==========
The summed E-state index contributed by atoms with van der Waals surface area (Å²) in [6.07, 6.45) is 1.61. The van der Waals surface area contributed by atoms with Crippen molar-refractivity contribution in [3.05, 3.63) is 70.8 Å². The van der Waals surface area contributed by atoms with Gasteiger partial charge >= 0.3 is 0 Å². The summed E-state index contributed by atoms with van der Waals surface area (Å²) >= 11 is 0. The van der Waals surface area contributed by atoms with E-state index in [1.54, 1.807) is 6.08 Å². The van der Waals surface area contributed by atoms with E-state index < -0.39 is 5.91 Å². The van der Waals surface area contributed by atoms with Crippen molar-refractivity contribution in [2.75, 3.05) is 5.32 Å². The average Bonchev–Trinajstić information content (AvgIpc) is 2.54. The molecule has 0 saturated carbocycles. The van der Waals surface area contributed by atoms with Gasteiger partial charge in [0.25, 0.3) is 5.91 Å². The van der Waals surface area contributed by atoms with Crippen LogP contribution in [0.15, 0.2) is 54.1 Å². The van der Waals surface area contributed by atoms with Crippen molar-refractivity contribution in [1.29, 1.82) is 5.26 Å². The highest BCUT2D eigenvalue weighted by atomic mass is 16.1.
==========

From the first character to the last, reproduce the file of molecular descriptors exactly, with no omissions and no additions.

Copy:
The summed E-state index contributed by atoms with van der Waals surface area (Å²) in [6.07, 6.45) is 1.61. The van der Waals surface area contributed by atoms with Crippen molar-refractivity contribution in [3.05, 3.63) is 70.8 Å². The van der Waals surface area contributed by atoms with Gasteiger partial charge >= 0.3 is 0 Å². The summed E-state index contributed by atoms with van der Waals surface area (Å²) >= 11 is 0. The van der Waals surface area contributed by atoms with E-state index in [1.54, 1.807) is 6.08 Å². The van der Waals surface area contributed by atoms with E-state index < -0.39 is 5.91 Å². The van der Waals surface area contributed by atoms with Crippen molar-refractivity contribution in [2.75, 3.05) is 5.32 Å². The average Bonchev–Trinajstić information content (AvgIpc) is 2.54. The molecule has 0 saturated carbocycles. The van der Waals surface area contributed by atoms with Gasteiger partial charge in [0.25, 0.3) is 5.91 Å². The van der Waals surface area contributed by atoms with Crippen LogP contribution in [0.15, 0.2) is 54.1 Å². The van der Waals surface area contributed by atoms with Crippen molar-refractivity contribution in [1.29, 1.82) is 5.26 Å². The highest BCUT2D eigenvalue weighted by atomic mass is 16.1.